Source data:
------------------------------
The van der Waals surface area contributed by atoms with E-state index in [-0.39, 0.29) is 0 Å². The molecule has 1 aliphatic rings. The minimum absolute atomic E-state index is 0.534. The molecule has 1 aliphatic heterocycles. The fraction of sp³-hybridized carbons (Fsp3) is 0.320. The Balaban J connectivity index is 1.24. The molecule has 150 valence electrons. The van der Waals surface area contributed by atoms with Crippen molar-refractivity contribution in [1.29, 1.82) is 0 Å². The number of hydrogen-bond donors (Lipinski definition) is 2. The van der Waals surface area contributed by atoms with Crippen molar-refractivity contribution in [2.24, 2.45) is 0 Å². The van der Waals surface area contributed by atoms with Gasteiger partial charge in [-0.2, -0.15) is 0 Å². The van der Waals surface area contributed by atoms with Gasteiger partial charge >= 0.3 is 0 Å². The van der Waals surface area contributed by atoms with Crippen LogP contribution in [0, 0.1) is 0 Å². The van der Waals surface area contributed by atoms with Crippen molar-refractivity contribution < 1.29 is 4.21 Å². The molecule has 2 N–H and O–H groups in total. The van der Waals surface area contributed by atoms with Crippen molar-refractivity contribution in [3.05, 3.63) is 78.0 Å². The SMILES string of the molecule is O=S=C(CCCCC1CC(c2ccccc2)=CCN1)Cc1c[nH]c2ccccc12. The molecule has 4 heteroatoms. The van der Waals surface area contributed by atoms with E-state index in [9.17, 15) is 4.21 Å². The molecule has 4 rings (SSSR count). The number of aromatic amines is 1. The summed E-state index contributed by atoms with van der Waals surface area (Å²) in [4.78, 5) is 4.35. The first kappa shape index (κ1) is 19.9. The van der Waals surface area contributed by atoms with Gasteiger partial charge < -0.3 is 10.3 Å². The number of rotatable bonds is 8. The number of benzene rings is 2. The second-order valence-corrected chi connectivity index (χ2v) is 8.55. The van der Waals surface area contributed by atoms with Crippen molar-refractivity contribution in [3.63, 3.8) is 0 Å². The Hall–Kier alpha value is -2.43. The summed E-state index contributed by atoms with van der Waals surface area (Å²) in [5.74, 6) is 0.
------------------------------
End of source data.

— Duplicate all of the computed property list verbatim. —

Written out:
The van der Waals surface area contributed by atoms with E-state index in [-0.39, 0.29) is 0 Å². The molecule has 1 aliphatic rings. The minimum absolute atomic E-state index is 0.534. The molecule has 1 aliphatic heterocycles. The fraction of sp³-hybridized carbons (Fsp3) is 0.320. The Balaban J connectivity index is 1.24. The molecule has 150 valence electrons. The van der Waals surface area contributed by atoms with Crippen molar-refractivity contribution in [1.29, 1.82) is 0 Å². The number of hydrogen-bond donors (Lipinski definition) is 2. The van der Waals surface area contributed by atoms with Crippen molar-refractivity contribution in [2.24, 2.45) is 0 Å². The van der Waals surface area contributed by atoms with Gasteiger partial charge in [-0.2, -0.15) is 0 Å². The van der Waals surface area contributed by atoms with Gasteiger partial charge >= 0.3 is 0 Å². The van der Waals surface area contributed by atoms with Crippen LogP contribution in [0, 0.1) is 0 Å². The van der Waals surface area contributed by atoms with Crippen molar-refractivity contribution < 1.29 is 4.21 Å². The molecule has 2 N–H and O–H groups in total. The van der Waals surface area contributed by atoms with Crippen molar-refractivity contribution in [3.05, 3.63) is 78.0 Å². The SMILES string of the molecule is O=S=C(CCCCC1CC(c2ccccc2)=CCN1)Cc1c[nH]c2ccccc12. The molecule has 4 heteroatoms. The van der Waals surface area contributed by atoms with E-state index in [9.17, 15) is 4.21 Å². The molecule has 4 rings (SSSR count). The number of aromatic amines is 1. The summed E-state index contributed by atoms with van der Waals surface area (Å²) in [4.78, 5) is 4.35. The first kappa shape index (κ1) is 19.9. The van der Waals surface area contributed by atoms with Gasteiger partial charge < -0.3 is 10.3 Å². The number of rotatable bonds is 8. The number of benzene rings is 2. The second-order valence-corrected chi connectivity index (χ2v) is 8.55. The van der Waals surface area contributed by atoms with Crippen molar-refractivity contribution in [3.63, 3.8) is 0 Å². The Hall–Kier alpha value is -2.43. The summed E-state index contributed by atoms with van der Waals surface area (Å²) in [5.74, 6) is 0.